improvise, while also seeking to bolster elsewhere.

Nampalys Mendy should replace the outgoing Kante but could use more help from free-kicks
and corners.
Leicester City: Another set-piece threat needed
If it's somewhat depressing that winning the Premier League couldn't even keep Leicester
City's tight team together, the encouraging aspect is that the forward-thinking that secured the
title has meant they were realistic enough to already bring in replacements.
The 24-year-old Nampalys Mendy, recently signed from Nice, is set to slot into Chelseabound Kante's position and comes in alongside Luis Hernandez, Raul Uche Rubio, Ahmed
Musa and Ron-Robert Zieler. Those buys show Leicester are already well on the way to
meeting the necessary summer requirement of adding to the squad but also providing
alternatives in order to both weather the extra fixtures of Champions League football but also
offer something different so opposition don't prepare against them so easily.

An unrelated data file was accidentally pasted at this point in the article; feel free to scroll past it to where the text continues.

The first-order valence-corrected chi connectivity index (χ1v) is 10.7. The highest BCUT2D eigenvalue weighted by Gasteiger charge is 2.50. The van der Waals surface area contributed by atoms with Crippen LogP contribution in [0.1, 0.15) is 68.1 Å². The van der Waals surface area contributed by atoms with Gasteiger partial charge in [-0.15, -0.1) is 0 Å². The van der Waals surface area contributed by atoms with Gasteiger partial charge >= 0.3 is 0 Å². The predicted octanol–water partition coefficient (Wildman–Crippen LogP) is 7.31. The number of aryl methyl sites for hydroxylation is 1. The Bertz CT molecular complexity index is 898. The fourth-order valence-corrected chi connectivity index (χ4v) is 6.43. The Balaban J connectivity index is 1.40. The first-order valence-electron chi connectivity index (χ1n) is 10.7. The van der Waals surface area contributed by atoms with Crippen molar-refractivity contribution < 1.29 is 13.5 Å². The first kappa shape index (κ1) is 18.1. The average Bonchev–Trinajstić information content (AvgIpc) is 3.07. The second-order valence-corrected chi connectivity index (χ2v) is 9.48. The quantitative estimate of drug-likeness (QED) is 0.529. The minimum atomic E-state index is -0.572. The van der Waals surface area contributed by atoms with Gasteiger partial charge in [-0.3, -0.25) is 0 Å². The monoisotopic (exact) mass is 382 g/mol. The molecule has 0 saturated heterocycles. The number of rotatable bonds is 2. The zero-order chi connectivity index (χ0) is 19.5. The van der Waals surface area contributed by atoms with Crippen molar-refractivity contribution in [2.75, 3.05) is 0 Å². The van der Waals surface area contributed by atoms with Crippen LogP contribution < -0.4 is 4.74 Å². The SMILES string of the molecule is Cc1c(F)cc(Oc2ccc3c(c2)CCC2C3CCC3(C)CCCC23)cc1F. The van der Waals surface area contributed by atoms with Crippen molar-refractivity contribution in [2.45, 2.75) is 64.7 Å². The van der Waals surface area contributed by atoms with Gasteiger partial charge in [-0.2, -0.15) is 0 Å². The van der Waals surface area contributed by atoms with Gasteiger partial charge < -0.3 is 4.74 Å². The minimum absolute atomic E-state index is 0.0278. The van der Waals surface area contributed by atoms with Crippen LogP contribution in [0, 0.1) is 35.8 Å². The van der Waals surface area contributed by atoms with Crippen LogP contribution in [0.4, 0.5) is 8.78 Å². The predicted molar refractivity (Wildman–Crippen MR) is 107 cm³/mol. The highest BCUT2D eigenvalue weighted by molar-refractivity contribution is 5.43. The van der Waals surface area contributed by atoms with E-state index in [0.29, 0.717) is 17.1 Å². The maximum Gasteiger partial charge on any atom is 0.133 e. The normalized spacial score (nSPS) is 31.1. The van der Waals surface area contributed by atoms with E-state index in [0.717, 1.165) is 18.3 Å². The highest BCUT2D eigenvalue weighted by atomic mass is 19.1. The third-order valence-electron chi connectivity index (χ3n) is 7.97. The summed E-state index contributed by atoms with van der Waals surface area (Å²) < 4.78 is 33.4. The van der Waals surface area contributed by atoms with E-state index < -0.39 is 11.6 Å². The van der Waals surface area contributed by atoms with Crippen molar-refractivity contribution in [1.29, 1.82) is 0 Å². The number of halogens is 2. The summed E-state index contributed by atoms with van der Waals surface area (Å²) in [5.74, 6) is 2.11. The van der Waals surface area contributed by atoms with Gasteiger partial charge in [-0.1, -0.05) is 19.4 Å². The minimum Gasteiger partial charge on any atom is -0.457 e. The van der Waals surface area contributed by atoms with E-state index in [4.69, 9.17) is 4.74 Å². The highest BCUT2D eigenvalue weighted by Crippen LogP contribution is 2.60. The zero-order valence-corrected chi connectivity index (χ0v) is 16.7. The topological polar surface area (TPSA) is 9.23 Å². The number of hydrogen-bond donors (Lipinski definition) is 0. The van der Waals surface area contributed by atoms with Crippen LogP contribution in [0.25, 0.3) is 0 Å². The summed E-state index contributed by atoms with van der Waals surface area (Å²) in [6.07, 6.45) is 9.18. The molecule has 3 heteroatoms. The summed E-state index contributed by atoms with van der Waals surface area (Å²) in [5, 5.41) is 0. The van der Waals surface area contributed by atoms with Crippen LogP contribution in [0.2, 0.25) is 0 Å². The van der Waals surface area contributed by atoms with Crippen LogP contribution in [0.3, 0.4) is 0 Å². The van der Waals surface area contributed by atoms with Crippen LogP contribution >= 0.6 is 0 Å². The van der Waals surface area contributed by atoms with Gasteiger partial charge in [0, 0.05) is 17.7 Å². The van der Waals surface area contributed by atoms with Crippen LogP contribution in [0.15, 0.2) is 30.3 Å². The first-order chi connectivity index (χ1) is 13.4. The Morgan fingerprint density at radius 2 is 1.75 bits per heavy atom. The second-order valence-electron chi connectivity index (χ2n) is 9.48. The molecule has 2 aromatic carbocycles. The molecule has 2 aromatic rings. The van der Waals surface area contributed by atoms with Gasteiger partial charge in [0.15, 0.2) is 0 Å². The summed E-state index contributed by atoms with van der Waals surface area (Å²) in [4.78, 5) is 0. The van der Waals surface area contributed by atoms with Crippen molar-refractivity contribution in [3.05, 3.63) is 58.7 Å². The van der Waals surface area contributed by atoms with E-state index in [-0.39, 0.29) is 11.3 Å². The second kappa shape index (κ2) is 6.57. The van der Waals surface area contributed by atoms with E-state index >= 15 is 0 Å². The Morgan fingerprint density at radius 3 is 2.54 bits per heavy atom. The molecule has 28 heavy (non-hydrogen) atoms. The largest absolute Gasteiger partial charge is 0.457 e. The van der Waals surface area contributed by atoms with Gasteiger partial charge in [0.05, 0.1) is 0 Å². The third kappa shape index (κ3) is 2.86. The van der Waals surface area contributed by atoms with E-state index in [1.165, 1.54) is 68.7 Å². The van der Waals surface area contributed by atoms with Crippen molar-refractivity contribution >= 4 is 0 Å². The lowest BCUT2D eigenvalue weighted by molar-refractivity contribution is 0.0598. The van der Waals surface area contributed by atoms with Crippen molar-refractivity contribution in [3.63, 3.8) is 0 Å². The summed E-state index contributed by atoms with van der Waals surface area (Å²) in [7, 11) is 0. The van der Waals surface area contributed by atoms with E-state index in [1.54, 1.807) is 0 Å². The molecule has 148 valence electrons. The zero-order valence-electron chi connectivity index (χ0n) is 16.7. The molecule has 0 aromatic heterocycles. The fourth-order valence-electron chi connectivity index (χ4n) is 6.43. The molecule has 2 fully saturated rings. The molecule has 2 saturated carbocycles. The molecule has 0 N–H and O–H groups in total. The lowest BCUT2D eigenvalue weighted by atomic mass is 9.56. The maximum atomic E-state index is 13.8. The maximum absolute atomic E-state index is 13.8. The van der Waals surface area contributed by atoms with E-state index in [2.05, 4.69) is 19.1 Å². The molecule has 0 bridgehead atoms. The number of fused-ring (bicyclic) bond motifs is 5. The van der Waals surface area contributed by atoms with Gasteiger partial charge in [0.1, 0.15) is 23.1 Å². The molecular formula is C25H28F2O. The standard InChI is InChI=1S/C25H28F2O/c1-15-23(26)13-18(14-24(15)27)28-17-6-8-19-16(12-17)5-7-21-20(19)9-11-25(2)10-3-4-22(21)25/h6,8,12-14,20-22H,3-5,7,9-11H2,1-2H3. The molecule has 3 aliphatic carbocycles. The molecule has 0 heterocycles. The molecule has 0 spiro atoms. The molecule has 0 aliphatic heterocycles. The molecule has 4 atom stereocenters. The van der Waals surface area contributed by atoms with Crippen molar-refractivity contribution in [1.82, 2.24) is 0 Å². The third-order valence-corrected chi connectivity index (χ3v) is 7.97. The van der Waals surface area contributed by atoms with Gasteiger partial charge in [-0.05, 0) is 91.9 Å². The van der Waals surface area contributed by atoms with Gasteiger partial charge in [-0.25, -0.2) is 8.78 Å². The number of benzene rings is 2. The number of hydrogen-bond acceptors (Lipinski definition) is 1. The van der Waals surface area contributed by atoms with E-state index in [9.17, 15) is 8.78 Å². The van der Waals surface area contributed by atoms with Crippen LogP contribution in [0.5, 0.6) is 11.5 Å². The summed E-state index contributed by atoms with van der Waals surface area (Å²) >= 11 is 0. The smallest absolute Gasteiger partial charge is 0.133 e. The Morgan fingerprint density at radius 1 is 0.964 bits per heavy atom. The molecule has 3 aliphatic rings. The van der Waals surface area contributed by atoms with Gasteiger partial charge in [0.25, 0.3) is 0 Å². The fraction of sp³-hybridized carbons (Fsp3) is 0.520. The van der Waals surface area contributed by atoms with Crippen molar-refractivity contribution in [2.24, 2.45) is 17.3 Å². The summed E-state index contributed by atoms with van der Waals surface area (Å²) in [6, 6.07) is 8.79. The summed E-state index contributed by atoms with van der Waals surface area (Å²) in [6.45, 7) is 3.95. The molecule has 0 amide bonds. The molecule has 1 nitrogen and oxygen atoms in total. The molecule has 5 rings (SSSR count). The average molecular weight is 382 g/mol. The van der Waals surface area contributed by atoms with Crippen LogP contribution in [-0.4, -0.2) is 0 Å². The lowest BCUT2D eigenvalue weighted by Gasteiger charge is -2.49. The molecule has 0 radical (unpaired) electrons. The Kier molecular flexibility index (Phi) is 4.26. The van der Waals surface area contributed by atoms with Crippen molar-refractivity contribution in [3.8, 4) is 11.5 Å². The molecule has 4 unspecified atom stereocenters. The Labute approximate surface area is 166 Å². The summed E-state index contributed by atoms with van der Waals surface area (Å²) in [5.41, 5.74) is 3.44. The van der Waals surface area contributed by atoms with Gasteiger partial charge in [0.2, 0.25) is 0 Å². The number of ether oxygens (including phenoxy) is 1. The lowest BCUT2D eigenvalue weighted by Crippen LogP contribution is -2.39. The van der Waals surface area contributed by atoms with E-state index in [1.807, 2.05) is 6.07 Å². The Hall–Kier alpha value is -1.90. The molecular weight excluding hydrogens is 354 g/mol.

They aren't quite done yet, though, with Norwich City's Robbie Brady set to offer more
danger from set-pieces.
Tottenham Hotspur: more versatility off the bench would help
Spurs were so close to the league last season and so close to a complete young team. A little
like title rivals Leicester and local rivals Arsenal, though, it does seem like Spurs need to add
a few touches to their squad and specific qualities (namely, experience) rather than fill
specific key positions.

ESPN FC's Stevie Nicol analyzes the moves made in and out of Anfield during this summer's
transfer window.
They have brought in Vincent Janssen, the extra striker they needed to both complement and
stand in for Harry Kane while adding more force to their midfield with Southampton's Victor
Wanyama. That will alleviate the burden on Mousa Dembele. A bit more versatility to
accommodate their Champions League challenge would also do.
Liverpool: Midfield, central defence need work
After good work before the summer thanks to the astute and exciting purchase of Joel Matip,
things have slowed a little for Liverpool. Jurgen Klopp still wants to bring in top targets Piotr
Zielinski and Ben Chilwell, but may look to sign another centre-half after the injury to the
hugely promising Joe Gomez.
Most of Liverpool's business, however, is likely to involve sales as Klopp is undertaking
some medium-term restructuring. Sources say the only players he would keep in an ideal
world are Emre Can, Roberto Firmino, Adam Lallana and Divock Origi, although the Daniel
Sturridge case still provokes such debate.
Miguel Delaney is a London-based correspondent for ESPN FC and also writes for the Irish
Examiner and others. Follow him on Twitter @MiguelDelaney.